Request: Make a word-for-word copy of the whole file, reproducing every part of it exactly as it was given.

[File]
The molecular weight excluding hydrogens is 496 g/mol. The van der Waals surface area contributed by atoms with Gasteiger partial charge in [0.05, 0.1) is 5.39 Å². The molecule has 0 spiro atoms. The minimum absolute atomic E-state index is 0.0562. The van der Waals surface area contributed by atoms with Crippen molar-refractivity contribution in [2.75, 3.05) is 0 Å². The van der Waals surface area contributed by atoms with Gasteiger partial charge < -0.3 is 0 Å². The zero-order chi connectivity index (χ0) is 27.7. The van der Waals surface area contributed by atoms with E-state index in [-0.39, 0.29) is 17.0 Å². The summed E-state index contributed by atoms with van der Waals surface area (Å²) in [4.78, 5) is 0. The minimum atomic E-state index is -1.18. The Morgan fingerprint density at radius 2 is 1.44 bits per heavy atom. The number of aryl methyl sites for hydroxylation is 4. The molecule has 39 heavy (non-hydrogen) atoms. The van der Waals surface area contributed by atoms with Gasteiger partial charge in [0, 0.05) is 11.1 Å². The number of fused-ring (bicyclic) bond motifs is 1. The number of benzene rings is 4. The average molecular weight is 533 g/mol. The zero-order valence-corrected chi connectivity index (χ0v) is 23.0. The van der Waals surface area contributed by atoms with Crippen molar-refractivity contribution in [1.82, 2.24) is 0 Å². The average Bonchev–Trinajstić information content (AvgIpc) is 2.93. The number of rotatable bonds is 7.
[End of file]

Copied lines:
The molecular weight excluding hydrogens is 496 g/mol. The van der Waals surface area contributed by atoms with Gasteiger partial charge in [0.05, 0.1) is 5.39 Å². The molecule has 0 spiro atoms. The minimum absolute atomic E-state index is 0.0562. The van der Waals surface area contributed by atoms with Crippen molar-refractivity contribution in [2.75, 3.05) is 0 Å². The van der Waals surface area contributed by atoms with Gasteiger partial charge < -0.3 is 0 Å². The zero-order chi connectivity index (χ0) is 27.7. The van der Waals surface area contributed by atoms with E-state index in [-0.39, 0.29) is 17.0 Å². The summed E-state index contributed by atoms with van der Waals surface area (Å²) in [4.78, 5) is 0. The minimum atomic E-state index is -1.18. The Morgan fingerprint density at radius 2 is 1.44 bits per heavy atom. The number of aryl methyl sites for hydroxylation is 4. The molecule has 39 heavy (non-hydrogen) atoms. The van der Waals surface area contributed by atoms with Gasteiger partial charge in [0, 0.05) is 11.1 Å². The number of fused-ring (bicyclic) bond motifs is 1. The number of benzene rings is 4. The average molecular weight is 533 g/mol. The zero-order valence-corrected chi connectivity index (χ0v) is 23.0. The van der Waals surface area contributed by atoms with Crippen molar-refractivity contribution in [1.82, 2.24) is 0 Å². The average Bonchev–Trinajstić information content (AvgIpc) is 2.93. The number of rotatable bonds is 7.